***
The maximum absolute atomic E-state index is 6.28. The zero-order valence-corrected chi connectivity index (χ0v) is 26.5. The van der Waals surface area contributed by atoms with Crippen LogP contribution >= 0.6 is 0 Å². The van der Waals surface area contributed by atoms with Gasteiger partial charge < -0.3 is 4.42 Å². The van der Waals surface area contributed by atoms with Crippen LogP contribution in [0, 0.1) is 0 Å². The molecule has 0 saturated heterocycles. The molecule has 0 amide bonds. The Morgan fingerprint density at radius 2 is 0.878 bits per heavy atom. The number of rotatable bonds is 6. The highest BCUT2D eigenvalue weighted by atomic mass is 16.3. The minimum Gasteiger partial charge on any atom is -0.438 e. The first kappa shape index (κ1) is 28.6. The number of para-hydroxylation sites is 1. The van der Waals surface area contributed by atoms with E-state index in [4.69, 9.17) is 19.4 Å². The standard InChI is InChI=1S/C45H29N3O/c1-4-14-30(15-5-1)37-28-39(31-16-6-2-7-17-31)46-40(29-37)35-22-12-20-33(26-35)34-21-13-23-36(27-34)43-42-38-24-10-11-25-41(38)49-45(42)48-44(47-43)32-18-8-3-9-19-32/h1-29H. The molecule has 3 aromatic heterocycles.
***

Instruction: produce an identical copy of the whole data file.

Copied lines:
The maximum absolute atomic E-state index is 6.28. The zero-order valence-corrected chi connectivity index (χ0v) is 26.5. The van der Waals surface area contributed by atoms with Crippen LogP contribution >= 0.6 is 0 Å². The van der Waals surface area contributed by atoms with Gasteiger partial charge < -0.3 is 4.42 Å². The van der Waals surface area contributed by atoms with Crippen LogP contribution in [0, 0.1) is 0 Å². The molecule has 0 saturated heterocycles. The molecule has 0 amide bonds. The Morgan fingerprint density at radius 2 is 0.878 bits per heavy atom. The number of rotatable bonds is 6. The highest BCUT2D eigenvalue weighted by atomic mass is 16.3. The minimum Gasteiger partial charge on any atom is -0.438 e. The first kappa shape index (κ1) is 28.6. The number of para-hydroxylation sites is 1. The van der Waals surface area contributed by atoms with E-state index in [4.69, 9.17) is 19.4 Å². The standard InChI is InChI=1S/C45H29N3O/c1-4-14-30(15-5-1)37-28-39(31-16-6-2-7-17-31)46-40(29-37)35-22-12-20-33(26-35)34-21-13-23-36(27-34)43-42-38-24-10-11-25-41(38)49-45(42)48-44(47-43)32-18-8-3-9-19-32/h1-29H. The molecule has 3 aromatic heterocycles.